Join me in supporting MedShare’s work in expanding to South Florida by making a financial contribution.  But wait, don’t do it today, let me show you how your gift can have even more impact. Donate on the Miami Foundation’s website to MedShare on Wednesday, 12/12/12 and have your give matched by funds provided by the Miami Foundation. To give these discarded medical supplies a second life will require a $450,000 commitment in a dedicated facility in South Florida. Your contribution to this effort will cover things like warehouse space, a forklift, racking, staff, and all of the things that come with an expansion effort and opening up a collection/distribution/volunteer center.  MedShare is a Charity Navigator 4-star rated charity and 95 cents of every dollar donated goes directly to programs; so you can feel confident your gift will make an impact.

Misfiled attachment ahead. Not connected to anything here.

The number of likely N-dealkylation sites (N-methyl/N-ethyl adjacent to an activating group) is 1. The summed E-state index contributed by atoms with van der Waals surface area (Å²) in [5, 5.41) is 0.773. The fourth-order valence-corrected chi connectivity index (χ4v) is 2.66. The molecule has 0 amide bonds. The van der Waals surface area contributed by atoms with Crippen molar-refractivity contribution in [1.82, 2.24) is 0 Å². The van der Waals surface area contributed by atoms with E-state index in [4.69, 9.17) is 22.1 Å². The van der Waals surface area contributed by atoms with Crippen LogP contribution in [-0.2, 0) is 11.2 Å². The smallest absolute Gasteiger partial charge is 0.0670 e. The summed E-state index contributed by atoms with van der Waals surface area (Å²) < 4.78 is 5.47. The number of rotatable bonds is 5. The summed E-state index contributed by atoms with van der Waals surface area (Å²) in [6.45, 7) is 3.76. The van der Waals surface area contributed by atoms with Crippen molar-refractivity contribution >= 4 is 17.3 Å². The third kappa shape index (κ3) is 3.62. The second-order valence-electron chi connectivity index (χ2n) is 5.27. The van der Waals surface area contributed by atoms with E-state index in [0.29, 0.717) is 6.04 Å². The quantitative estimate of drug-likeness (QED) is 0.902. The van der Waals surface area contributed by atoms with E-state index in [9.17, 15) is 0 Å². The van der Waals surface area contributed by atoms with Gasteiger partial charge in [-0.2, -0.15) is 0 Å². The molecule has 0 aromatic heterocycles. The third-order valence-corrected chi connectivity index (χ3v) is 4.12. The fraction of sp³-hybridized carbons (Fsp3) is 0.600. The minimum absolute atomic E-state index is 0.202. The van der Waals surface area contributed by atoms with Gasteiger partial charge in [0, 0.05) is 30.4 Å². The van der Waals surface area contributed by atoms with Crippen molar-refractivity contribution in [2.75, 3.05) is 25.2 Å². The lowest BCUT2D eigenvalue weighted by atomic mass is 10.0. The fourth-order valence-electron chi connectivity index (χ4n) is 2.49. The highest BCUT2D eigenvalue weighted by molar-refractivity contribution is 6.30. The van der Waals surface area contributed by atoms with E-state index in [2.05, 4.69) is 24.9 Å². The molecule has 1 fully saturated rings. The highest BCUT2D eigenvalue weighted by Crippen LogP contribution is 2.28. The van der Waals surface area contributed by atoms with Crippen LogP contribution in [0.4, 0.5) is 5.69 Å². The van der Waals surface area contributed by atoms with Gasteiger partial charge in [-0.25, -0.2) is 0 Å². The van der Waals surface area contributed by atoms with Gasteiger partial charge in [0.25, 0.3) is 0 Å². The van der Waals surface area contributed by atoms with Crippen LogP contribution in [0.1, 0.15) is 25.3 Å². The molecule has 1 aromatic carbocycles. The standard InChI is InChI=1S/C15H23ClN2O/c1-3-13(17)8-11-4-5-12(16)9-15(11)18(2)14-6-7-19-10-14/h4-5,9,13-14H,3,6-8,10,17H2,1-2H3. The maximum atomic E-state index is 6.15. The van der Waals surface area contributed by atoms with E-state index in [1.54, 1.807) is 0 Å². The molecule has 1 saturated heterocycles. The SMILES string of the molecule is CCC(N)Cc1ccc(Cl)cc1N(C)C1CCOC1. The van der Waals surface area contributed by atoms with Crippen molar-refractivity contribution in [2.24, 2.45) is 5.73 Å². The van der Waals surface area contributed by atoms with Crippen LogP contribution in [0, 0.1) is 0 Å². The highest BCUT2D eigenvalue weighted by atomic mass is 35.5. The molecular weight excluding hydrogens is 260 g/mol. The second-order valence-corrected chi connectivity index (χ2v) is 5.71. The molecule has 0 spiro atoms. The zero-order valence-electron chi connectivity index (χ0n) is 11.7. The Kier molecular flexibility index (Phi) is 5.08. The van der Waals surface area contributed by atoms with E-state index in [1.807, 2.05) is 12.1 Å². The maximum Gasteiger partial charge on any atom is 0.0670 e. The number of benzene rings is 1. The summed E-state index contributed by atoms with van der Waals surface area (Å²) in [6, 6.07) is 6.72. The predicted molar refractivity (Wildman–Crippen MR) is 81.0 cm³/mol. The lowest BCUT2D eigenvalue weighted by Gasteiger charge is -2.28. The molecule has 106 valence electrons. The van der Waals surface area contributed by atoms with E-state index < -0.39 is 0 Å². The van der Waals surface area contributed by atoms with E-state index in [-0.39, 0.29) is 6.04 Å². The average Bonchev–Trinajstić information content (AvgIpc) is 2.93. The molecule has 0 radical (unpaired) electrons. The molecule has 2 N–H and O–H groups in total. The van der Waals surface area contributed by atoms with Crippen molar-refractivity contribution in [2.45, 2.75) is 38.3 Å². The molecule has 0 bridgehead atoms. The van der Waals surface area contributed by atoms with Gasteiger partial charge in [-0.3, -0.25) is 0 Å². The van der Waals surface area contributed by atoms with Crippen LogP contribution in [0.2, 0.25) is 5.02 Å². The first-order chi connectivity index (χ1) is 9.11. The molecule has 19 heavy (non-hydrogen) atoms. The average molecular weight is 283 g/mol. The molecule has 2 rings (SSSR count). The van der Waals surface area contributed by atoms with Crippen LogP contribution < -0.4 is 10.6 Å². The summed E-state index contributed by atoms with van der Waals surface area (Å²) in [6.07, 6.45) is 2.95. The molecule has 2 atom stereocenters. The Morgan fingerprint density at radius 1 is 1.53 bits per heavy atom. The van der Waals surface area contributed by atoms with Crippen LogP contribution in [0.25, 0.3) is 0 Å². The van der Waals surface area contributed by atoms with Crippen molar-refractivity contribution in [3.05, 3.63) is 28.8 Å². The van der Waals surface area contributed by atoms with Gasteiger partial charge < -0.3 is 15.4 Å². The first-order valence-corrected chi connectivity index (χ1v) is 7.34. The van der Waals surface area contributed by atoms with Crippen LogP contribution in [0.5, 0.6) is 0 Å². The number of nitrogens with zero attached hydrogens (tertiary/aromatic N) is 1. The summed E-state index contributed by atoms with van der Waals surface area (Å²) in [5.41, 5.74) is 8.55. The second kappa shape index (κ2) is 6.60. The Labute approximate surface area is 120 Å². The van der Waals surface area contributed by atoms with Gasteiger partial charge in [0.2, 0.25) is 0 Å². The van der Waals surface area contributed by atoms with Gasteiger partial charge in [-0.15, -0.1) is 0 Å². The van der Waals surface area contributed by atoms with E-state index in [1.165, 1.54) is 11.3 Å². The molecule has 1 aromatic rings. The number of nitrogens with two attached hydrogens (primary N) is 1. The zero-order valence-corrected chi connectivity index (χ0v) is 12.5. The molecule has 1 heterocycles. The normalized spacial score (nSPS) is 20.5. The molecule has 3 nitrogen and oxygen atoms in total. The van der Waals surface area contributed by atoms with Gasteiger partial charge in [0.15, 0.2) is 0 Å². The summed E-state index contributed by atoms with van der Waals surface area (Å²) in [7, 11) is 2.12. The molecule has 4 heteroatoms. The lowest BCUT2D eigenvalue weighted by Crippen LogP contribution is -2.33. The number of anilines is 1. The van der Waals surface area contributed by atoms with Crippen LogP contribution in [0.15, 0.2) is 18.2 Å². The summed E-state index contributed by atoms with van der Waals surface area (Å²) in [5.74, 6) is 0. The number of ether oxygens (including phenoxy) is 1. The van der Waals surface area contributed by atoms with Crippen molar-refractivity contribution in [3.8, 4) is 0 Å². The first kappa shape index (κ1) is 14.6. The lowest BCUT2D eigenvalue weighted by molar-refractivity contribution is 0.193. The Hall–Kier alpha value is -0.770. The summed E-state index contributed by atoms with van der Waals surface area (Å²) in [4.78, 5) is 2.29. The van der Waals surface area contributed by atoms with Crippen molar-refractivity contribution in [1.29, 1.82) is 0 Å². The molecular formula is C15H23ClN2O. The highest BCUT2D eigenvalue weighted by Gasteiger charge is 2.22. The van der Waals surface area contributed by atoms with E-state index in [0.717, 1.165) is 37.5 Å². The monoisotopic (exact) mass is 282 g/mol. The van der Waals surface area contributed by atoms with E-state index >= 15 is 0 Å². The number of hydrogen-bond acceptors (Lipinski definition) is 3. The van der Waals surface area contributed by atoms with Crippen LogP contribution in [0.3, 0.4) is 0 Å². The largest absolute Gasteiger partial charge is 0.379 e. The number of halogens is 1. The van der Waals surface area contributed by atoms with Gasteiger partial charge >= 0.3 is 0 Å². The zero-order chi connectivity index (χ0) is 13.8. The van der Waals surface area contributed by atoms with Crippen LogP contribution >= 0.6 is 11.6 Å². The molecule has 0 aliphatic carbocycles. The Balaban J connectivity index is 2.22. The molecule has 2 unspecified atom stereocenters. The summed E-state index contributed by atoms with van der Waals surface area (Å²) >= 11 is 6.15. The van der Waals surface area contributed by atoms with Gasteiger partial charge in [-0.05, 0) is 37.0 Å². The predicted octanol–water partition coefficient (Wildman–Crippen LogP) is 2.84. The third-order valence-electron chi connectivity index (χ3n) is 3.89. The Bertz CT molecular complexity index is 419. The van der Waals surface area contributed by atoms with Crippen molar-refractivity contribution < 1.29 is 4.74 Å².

I know together, with your help, we can make it happen. If you would like to join me in Give Miami Day, please take the following steps: 1. Visit the Miami Foundation’s website to register: 2. Forward this email to 5 friends you think might also want a MedShare in Florida.  Mention that you plan to donate on 12/12/12 and that you hope they do too. 3. Wait for the reminder on 12/12/12 and then log back into the website to make your donation. I hope you will join me in donating to MedShare on Wednesday.